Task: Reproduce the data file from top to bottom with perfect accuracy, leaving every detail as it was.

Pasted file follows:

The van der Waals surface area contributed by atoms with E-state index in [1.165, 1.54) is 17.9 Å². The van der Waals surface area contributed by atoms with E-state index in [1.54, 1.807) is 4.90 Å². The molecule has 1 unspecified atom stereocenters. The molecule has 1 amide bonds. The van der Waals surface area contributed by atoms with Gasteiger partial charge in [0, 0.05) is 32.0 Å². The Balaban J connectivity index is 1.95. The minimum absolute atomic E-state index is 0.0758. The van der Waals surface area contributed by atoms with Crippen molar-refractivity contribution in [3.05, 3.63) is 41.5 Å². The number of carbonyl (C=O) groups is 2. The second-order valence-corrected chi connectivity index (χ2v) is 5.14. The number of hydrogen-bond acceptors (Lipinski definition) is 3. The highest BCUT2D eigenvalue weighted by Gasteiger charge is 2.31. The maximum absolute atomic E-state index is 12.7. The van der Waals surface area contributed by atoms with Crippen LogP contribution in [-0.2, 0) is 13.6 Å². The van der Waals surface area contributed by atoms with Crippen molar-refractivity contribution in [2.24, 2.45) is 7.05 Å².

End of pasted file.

The van der Waals surface area contributed by atoms with E-state index in [1.165, 1.54) is 17.9 Å². The van der Waals surface area contributed by atoms with E-state index in [1.54, 1.807) is 4.90 Å². The molecule has 1 unspecified atom stereocenters. The molecule has 1 amide bonds. The van der Waals surface area contributed by atoms with Gasteiger partial charge in [0, 0.05) is 32.0 Å². The Balaban J connectivity index is 1.95. The minimum absolute atomic E-state index is 0.0758. The van der Waals surface area contributed by atoms with Crippen molar-refractivity contribution in [3.05, 3.63) is 41.5 Å². The number of carbonyl (C=O) groups is 2. The second-order valence-corrected chi connectivity index (χ2v) is 5.14. The number of hydrogen-bond acceptors (Lipinski definition) is 3. The highest BCUT2D eigenvalue weighted by Gasteiger charge is 2.31. The maximum absolute atomic E-state index is 12.7. The van der Waals surface area contributed by atoms with Crippen LogP contribution in [-0.2, 0) is 13.6 Å². The van der Waals surface area contributed by atoms with Crippen molar-refractivity contribution in [2.24, 2.45) is 7.05 Å².